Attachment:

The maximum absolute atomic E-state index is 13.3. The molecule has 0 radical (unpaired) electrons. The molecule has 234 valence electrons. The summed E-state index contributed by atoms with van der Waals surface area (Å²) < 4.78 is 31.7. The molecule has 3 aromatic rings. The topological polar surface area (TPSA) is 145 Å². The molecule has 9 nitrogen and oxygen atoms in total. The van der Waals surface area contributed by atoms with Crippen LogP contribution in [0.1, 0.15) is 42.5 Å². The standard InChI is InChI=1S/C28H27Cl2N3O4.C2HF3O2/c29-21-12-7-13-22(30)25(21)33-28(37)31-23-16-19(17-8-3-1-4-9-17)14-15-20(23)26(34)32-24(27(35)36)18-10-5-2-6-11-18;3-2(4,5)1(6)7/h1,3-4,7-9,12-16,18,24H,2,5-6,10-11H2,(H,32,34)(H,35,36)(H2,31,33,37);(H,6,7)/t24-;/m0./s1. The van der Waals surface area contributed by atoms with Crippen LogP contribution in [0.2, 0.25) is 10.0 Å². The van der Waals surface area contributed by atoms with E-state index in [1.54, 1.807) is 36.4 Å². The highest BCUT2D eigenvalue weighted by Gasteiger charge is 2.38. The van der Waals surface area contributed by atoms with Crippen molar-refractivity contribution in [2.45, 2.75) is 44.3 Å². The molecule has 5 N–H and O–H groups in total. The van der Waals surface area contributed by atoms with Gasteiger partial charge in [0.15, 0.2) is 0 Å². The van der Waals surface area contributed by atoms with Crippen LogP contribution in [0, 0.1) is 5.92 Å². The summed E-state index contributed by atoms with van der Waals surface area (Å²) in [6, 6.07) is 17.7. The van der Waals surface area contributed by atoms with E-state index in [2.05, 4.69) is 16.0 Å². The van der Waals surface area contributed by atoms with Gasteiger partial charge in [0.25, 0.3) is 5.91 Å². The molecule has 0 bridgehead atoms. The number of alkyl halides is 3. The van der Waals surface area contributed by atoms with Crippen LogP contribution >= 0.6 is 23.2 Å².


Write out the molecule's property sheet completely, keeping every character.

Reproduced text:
The maximum absolute atomic E-state index is 13.3. The molecule has 0 radical (unpaired) electrons. The molecule has 234 valence electrons. The summed E-state index contributed by atoms with van der Waals surface area (Å²) < 4.78 is 31.7. The molecule has 3 aromatic rings. The topological polar surface area (TPSA) is 145 Å². The molecule has 9 nitrogen and oxygen atoms in total. The van der Waals surface area contributed by atoms with Crippen LogP contribution in [0.1, 0.15) is 42.5 Å². The standard InChI is InChI=1S/C28H27Cl2N3O4.C2HF3O2/c29-21-12-7-13-22(30)25(21)33-28(37)31-23-16-19(17-8-3-1-4-9-17)14-15-20(23)26(34)32-24(27(35)36)18-10-5-2-6-11-18;3-2(4,5)1(6)7/h1,3-4,7-9,12-16,18,24H,2,5-6,10-11H2,(H,32,34)(H,35,36)(H2,31,33,37);(H,6,7)/t24-;/m0./s1. The van der Waals surface area contributed by atoms with Crippen LogP contribution in [0.2, 0.25) is 10.0 Å². The van der Waals surface area contributed by atoms with E-state index in [1.54, 1.807) is 36.4 Å². The highest BCUT2D eigenvalue weighted by Gasteiger charge is 2.38. The van der Waals surface area contributed by atoms with Crippen molar-refractivity contribution in [2.45, 2.75) is 44.3 Å². The molecule has 5 N–H and O–H groups in total. The van der Waals surface area contributed by atoms with Gasteiger partial charge in [0.15, 0.2) is 0 Å². The van der Waals surface area contributed by atoms with Crippen LogP contribution in [0, 0.1) is 5.92 Å². The summed E-state index contributed by atoms with van der Waals surface area (Å²) in [6, 6.07) is 17.7. The van der Waals surface area contributed by atoms with E-state index in [2.05, 4.69) is 16.0 Å². The van der Waals surface area contributed by atoms with Gasteiger partial charge in [0.25, 0.3) is 5.91 Å². The molecule has 0 bridgehead atoms. The number of alkyl halides is 3. The van der Waals surface area contributed by atoms with Crippen LogP contribution >= 0.6 is 23.2 Å².